How we’ve used it: When introducing employee teams to human-centered design (HCD) practices, we prototyped beginner guides using plain language. For example, to describe HCD methods, we replaced terms like ‘ideate’ with more mainstream terms like ‘brainstorm’ and ‘exploring ideas.’ By moving away from designer language—i.e. ideate—toward a more inclusive language, we built bridges with terms people were already more familiar with.
With our door open to anyone that wanted to drop by, we were able to connect with people ahead of the official project kickoff. The welcoming and private space encouraged people to share more directly and transparently than we expected, providing extra context…
3. Meet people in their community.
What we mean: In some situations, where there are contentious issues or challenging dynamics between groups, it is essential to recognize the moments where people may not feel equally able or inclined to participate. If these go unrecognized or unaddressed, the design process risks poor engagement and potentially misses critical and balanced dialogue. It is, therefore, imperative to meet people in their communities.
Why it’s useful: This helps ensure that different groups are represented equally and provides a more accurate perspective into what is going on.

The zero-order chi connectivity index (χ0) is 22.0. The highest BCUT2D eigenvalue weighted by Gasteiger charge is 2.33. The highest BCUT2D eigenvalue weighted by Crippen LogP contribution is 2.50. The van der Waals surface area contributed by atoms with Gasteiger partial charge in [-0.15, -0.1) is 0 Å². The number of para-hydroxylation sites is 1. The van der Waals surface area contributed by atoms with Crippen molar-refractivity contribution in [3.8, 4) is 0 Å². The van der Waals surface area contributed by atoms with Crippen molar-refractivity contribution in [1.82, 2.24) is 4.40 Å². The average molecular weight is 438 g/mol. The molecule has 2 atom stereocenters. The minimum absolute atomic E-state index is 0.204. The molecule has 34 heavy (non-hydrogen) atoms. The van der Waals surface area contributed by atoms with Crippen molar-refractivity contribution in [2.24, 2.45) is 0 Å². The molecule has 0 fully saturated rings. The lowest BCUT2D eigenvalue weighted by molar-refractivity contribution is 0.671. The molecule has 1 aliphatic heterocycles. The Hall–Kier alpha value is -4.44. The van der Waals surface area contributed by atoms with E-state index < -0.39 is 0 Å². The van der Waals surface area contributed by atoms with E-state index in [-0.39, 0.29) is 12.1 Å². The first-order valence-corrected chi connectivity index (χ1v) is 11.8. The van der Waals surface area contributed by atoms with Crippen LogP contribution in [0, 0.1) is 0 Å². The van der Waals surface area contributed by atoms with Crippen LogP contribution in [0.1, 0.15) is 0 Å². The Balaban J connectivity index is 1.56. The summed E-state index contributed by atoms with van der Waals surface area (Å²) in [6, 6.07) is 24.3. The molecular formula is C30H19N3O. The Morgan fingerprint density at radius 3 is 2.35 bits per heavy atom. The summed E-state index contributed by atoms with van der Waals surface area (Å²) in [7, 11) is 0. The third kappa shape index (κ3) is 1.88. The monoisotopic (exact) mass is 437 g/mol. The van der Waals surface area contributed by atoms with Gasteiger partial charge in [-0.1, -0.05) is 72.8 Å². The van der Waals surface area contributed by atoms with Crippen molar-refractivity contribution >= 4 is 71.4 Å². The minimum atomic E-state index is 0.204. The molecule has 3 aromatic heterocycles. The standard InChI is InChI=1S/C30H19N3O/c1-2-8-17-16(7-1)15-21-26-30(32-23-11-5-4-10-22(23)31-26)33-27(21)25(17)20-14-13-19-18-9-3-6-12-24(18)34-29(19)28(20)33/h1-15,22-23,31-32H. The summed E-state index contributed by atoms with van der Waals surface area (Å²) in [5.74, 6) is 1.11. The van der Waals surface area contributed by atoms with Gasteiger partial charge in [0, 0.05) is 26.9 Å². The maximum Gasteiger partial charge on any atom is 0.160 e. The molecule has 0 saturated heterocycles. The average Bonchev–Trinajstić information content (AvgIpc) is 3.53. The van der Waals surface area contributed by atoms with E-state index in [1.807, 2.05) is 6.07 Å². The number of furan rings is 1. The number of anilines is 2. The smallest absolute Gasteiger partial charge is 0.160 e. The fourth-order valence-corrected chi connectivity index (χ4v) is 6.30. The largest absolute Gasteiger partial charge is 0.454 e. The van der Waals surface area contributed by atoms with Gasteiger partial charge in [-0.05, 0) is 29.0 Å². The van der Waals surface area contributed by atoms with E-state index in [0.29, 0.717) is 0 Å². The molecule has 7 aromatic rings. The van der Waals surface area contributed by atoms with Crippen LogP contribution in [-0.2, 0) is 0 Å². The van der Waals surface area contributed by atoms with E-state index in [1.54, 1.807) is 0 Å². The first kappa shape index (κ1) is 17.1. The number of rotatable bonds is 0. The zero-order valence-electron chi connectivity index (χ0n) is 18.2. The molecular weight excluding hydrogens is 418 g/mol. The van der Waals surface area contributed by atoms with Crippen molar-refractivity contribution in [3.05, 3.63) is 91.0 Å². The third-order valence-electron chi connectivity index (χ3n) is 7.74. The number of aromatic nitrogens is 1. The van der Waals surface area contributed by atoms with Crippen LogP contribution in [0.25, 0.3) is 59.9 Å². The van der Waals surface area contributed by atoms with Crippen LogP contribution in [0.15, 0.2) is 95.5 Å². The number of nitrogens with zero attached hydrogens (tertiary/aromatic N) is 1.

How we’ve used it: On a recent corporate engagement, tensions among employees were high. We were cautioned that outside consultants were associated with ‘efficiencies’ (aka layoffs) by many people within the company. Mindful that we didn’t want to seem like we were only representing the senior leadership’s perspective, we made arrangements to have a space to work onsite. With our door open to anyone that wanted to drop by, we were able to connect with people ahead of the official project kickoff. The welcoming and private space encouraged people to share more directly and transparently than we expected, providing extra context about the organization for when we’d really roll our sleeves up to help design the best solutions for the humans at the centre of our design—in this case, the employees!
4. Meet people at their level of experience when collaborating.
What we mean: On projects, we often ask our clients and participants to jump into unfamiliar and sometimes uncomfortable ways of working. In many cases, it’s their first time engaging with design thinking methods. We keep this top of mind and empathize with how it feels to be involved with design thinking methods for the first time and what their needs might be. For example, we might employ warm-up sketches before we break out the pipe cleaners, or go through some exercises and design process ‘101’, before asking folks to jump directly into an intense sticky note exercise. It’s all about ensuring the people we’re collaborating with feel comfortable and can participate at their level, whatever level that may be.